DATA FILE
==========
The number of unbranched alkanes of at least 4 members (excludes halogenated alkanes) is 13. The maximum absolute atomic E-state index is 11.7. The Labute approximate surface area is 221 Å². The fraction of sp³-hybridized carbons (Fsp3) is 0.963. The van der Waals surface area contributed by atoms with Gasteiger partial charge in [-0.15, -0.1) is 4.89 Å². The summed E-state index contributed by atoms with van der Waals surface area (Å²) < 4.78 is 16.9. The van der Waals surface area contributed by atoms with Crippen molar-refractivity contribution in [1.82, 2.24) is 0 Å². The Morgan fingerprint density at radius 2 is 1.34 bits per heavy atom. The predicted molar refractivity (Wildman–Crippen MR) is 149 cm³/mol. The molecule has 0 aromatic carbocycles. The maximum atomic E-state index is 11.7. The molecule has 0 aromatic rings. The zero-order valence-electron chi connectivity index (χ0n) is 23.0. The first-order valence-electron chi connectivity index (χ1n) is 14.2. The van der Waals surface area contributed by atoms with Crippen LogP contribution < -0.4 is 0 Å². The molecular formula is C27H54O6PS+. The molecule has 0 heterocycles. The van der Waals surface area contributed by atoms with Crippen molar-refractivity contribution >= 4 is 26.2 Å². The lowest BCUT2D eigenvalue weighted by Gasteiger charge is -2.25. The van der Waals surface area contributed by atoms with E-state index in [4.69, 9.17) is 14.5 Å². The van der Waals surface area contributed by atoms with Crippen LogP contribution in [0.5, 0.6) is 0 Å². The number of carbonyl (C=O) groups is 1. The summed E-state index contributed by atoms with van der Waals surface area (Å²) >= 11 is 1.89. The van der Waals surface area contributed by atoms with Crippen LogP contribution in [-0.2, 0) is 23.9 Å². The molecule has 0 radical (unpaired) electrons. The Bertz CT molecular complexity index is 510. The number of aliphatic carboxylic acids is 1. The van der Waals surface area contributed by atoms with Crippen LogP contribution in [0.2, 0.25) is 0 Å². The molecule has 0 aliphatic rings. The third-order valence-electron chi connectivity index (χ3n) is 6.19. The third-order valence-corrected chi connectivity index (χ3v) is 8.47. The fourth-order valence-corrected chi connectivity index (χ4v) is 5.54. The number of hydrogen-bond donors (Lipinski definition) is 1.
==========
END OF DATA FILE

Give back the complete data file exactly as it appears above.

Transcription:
The number of unbranched alkanes of at least 4 members (excludes halogenated alkanes) is 13. The maximum absolute atomic E-state index is 11.7. The Labute approximate surface area is 221 Å². The fraction of sp³-hybridized carbons (Fsp3) is 0.963. The van der Waals surface area contributed by atoms with Gasteiger partial charge in [-0.15, -0.1) is 4.89 Å². The summed E-state index contributed by atoms with van der Waals surface area (Å²) < 4.78 is 16.9. The van der Waals surface area contributed by atoms with Crippen molar-refractivity contribution in [1.82, 2.24) is 0 Å². The Morgan fingerprint density at radius 2 is 1.34 bits per heavy atom. The predicted molar refractivity (Wildman–Crippen MR) is 149 cm³/mol. The molecule has 0 aromatic carbocycles. The maximum atomic E-state index is 11.7. The molecule has 0 aromatic rings. The zero-order valence-electron chi connectivity index (χ0n) is 23.0. The first-order valence-electron chi connectivity index (χ1n) is 14.2. The van der Waals surface area contributed by atoms with Crippen LogP contribution < -0.4 is 0 Å². The molecular formula is C27H54O6PS+. The molecule has 0 heterocycles. The van der Waals surface area contributed by atoms with Crippen molar-refractivity contribution >= 4 is 26.2 Å². The lowest BCUT2D eigenvalue weighted by Gasteiger charge is -2.25. The van der Waals surface area contributed by atoms with E-state index in [4.69, 9.17) is 14.5 Å². The van der Waals surface area contributed by atoms with Crippen LogP contribution in [0.5, 0.6) is 0 Å². The number of carbonyl (C=O) groups is 1. The summed E-state index contributed by atoms with van der Waals surface area (Å²) >= 11 is 1.89. The van der Waals surface area contributed by atoms with Crippen LogP contribution in [-0.2, 0) is 23.9 Å². The molecule has 0 radical (unpaired) electrons. The Bertz CT molecular complexity index is 510. The number of aliphatic carboxylic acids is 1. The van der Waals surface area contributed by atoms with Crippen LogP contribution in [0.2, 0.25) is 0 Å². The molecule has 0 aliphatic rings. The third-order valence-electron chi connectivity index (χ3n) is 6.19. The third-order valence-corrected chi connectivity index (χ3v) is 8.47. The fourth-order valence-corrected chi connectivity index (χ4v) is 5.54. The number of hydrogen-bond donors (Lipinski definition) is 1.